The poorer Uber drivers are, the more they probably depend on Uber

Uber likes to say that its platform is an “important source of income” for drivers.

In January 2015, a study commissioned by Uber found that 24% of drivers said Uber was their only source of income, 16% described it as their largest, but not only, source, and 38% said it was a small supplement.

Here’s a new wrinkle: The more drivers rely on Uber, the poorer they’re likely to be.

That’s from the JPMorgan Chase Institute, the think-tank arm of JPMorgan Chase, which examined data on 196,000 checking account customers who earned income from at least one of 30 “sharing” or “gig” economy companies between October 2014 and September 2015. The institute divided these companies into two broad categories: “labor” platforms on which people invest their time and energy (e.g., Uber), and “capital” platforms on which they rent out an existing asset (e.g., Airbnb).

According to JPMorgan Chase’s data, people who work for labor platforms and are in the lowest income quintile (earning less than $30,000 a year) get nearly 30% of their earnings from those jobs. Labor platform participants in the highest income quintile ($83,900+), meanwhile, get only 20% of their income from such jobs. Earlier this year, economists Lawrence Katz and Alan Krueger found that Uber could make up half to two-thirds of all gig economy work.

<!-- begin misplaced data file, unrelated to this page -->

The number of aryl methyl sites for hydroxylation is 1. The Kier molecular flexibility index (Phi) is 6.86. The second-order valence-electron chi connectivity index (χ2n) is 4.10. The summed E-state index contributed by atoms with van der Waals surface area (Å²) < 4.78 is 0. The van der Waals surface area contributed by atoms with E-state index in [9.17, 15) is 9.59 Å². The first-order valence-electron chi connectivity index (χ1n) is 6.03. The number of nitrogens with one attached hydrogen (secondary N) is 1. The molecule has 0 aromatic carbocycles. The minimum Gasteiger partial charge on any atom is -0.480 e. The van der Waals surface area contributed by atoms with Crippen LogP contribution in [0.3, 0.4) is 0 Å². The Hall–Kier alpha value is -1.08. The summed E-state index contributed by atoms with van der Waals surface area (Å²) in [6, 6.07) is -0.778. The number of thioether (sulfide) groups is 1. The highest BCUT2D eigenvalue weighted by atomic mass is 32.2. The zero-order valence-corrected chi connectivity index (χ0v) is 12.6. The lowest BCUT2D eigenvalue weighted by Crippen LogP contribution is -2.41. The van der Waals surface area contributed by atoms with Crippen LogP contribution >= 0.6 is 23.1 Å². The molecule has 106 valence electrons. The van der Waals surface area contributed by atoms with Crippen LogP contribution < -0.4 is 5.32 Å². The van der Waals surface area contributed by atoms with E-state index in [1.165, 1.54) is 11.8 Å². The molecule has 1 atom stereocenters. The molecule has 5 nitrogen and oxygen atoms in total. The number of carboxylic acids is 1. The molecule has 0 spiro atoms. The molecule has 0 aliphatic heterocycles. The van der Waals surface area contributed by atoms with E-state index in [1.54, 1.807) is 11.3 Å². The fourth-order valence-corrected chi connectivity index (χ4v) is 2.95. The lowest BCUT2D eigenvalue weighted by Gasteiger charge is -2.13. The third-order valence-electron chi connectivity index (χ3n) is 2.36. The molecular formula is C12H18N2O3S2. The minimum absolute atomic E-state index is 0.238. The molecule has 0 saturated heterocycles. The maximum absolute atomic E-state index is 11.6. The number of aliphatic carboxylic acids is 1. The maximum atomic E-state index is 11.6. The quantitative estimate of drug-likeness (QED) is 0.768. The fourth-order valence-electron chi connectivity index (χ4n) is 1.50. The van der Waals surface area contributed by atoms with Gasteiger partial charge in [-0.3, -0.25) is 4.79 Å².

Compare that to people making money on capital platforms like Airbnb. Regardless of income, they derive between 10% and 11% of their total earnings from the capital side of the sharing economy.

Within lower income brackets, there is a greater fraction of people working for labor platforms than in the wealthiest tier.

The relationship is reversed in the capital side of the sharing economy. Here, the percentage of people participating in the sharing economy is bigger the more money they make. This makes sense: People who have capital to make money from in the first place, such as a house to rent out on Airbnb, are more likely to do so.

In a previous study, the JPMorgan Chase Institute found that people working on labor platforms were typically doing so to offset shortfalls in their monthly earnings. People on capital platforms were renting out their homes, cars, or anything else to make extra money.

The new data appear to fit that hypothesis. If Airbnb hosts generally use it as an income supplement, that might explain why that money is only about 10.5% of their annual earnings regardless of income quintile.

On the other hand, if most people working for Uber or TaskRabbit—the labor platforms—are doing so as a core part of their monthly income, then it also makes sense that poorer individuals, who tend to have more volatile earnings, would lean more heavily on those platforms.

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